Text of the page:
The Waldenses had sacrificed their worldly prosperity for the truth's sake, and with persevering patience they toiled for their bread. Every spot of tillable land among the mountains was carefully improved; the valleys and the less fertile hillsides were made to yield their increase. Economy and severe self-denial formed a part of the education, which the children received as their only legacy. They were taught that God designs life to be a discipline, and that their wants could be supplied only by personal labor, by forethought, care, and faith. The process was laborious and wearisome, but it was wholesome, just what man needs in his fallen state, the school which God has provided for His training and development.

While the youth were inured to toil and hardship, the culture of the intellect was not neglected. They were taught that all their powers belonged to God, and that all were to be improved and developed for His service.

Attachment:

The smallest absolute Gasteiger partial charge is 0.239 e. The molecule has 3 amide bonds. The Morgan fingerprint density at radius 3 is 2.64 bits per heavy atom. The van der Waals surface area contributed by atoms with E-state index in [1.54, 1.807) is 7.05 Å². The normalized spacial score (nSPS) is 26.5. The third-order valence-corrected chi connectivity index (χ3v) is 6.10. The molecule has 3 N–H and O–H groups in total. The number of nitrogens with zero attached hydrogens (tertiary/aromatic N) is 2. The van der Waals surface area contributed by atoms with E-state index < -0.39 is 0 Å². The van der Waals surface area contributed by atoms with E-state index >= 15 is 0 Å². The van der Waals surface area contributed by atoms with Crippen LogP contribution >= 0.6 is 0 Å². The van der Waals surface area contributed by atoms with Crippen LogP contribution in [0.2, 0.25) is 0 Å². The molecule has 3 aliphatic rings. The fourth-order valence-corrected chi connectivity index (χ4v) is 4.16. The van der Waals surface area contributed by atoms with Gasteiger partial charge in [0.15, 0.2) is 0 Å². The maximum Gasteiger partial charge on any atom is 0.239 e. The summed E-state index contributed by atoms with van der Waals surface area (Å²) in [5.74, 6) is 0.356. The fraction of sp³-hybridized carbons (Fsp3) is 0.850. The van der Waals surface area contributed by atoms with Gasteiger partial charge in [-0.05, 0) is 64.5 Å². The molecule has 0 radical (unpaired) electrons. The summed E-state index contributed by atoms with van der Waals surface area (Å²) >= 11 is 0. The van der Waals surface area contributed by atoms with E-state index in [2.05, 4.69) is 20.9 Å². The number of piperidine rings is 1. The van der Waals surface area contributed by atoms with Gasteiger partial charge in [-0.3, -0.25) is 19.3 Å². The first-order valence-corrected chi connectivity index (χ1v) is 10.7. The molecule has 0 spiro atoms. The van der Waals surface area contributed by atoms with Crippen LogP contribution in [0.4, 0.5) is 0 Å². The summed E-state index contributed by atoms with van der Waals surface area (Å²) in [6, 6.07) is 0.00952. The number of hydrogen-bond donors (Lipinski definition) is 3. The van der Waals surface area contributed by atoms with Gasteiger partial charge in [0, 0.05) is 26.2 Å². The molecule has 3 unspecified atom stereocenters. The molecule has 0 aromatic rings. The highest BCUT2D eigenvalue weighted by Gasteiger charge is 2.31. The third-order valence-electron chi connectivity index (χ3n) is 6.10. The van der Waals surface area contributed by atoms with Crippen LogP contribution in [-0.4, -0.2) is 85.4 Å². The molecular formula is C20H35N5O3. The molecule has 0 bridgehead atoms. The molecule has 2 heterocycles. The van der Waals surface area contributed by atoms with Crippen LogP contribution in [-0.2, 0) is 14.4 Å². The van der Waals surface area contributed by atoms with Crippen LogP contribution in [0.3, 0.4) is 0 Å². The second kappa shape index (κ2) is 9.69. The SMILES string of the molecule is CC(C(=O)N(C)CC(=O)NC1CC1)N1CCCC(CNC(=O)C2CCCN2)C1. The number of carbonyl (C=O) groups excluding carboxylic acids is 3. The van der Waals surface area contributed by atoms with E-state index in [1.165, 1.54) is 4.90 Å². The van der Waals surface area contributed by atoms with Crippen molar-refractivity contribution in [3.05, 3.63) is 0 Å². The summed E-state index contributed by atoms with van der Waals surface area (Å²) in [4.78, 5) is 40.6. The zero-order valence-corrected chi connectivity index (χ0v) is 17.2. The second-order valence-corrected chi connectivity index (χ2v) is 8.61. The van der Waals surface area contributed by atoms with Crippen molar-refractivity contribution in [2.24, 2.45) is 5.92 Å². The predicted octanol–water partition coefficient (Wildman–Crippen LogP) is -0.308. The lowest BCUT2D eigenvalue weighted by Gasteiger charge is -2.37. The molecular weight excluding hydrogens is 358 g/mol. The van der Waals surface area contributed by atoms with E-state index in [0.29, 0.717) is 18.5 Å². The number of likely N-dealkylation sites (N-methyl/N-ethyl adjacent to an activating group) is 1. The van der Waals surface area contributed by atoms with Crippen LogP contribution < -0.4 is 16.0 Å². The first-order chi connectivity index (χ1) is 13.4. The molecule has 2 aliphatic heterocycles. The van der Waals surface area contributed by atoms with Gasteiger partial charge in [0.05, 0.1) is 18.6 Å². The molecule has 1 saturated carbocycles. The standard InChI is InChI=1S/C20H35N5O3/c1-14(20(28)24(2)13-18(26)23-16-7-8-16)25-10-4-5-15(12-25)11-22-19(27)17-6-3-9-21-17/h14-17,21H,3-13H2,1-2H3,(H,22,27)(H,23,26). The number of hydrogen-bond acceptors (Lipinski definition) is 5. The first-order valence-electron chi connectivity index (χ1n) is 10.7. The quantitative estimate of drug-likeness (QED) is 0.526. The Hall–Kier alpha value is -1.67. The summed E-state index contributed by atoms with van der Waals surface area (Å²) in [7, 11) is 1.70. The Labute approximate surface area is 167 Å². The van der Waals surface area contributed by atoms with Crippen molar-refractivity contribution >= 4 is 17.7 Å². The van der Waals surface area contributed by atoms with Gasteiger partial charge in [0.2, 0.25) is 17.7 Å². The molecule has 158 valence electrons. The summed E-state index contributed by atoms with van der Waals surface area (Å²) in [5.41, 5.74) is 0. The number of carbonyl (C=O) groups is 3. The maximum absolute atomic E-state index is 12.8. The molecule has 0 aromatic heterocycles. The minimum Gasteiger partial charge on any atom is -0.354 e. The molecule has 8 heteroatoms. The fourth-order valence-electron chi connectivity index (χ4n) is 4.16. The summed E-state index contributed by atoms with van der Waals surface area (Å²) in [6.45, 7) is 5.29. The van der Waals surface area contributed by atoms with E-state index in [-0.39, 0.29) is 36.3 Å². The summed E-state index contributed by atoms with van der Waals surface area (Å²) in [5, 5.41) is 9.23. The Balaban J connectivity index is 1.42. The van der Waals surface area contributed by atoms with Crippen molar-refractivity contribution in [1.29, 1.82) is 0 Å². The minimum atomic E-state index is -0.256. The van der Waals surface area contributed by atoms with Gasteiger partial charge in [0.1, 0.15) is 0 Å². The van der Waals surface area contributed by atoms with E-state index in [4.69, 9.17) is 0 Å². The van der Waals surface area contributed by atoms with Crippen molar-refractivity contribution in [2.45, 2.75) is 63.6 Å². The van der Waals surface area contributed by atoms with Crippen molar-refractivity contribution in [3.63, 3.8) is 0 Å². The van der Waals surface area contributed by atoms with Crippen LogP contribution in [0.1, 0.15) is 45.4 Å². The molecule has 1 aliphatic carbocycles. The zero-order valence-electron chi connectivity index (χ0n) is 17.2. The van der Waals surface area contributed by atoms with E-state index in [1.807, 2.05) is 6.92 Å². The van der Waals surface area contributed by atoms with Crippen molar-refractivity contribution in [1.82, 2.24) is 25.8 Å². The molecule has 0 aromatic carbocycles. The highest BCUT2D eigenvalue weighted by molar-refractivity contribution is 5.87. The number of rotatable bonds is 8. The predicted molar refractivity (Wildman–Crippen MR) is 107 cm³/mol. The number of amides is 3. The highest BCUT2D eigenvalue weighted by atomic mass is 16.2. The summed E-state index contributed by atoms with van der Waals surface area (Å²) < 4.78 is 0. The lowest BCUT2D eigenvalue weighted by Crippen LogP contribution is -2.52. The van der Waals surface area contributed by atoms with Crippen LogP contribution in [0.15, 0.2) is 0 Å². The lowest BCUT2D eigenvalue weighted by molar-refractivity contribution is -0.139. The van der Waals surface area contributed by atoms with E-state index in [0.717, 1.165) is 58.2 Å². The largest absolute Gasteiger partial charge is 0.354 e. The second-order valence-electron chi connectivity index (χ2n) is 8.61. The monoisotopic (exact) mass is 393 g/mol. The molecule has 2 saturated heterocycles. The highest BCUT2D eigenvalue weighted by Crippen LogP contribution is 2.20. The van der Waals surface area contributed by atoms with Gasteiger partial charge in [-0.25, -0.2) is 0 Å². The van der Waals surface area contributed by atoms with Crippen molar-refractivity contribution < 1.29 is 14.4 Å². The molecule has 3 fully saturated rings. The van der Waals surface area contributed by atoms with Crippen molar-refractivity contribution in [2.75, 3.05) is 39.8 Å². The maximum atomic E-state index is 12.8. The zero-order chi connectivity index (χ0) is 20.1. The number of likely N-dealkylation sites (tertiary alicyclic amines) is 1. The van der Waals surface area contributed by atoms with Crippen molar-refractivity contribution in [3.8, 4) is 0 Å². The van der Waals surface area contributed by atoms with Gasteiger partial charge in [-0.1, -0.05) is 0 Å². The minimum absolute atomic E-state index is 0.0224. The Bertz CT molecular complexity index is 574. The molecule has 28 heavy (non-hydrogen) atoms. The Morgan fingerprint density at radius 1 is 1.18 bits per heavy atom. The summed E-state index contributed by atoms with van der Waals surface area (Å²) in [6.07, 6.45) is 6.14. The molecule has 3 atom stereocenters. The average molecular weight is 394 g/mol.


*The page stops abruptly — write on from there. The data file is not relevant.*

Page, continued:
The Vaudois [Waldensian] churches, in their purity and simplicity, resembled the church of apostolic times. They held the Bible as the only supreme, infallible authority. Their pastors followed the example of their Moster, who "came not to be ministered unto, but to minister." They fed the flock of God, leading them to the green pastures and living 'fountains of His-holy Word. Far from the monuments of human pomp and pride, the people assembled, not in magnificent churches or grand cathedrals, but beneath the shadow of the mountains, in the Alpine valleys, or, in time of danger, in some rocky stronghold, to listen to the words of truth from the servants of Christ. The pastors not only preached the gospel, but they visited the sick, catechized the children, admonished the erring, and labored to settle disputes and promote harmony and brotherly love. In times of peace they were sustained by the free-will offerings of the people; but, like Paul the tent-maker, each learned some trade or profession by which, if necessary, to provide for his own support.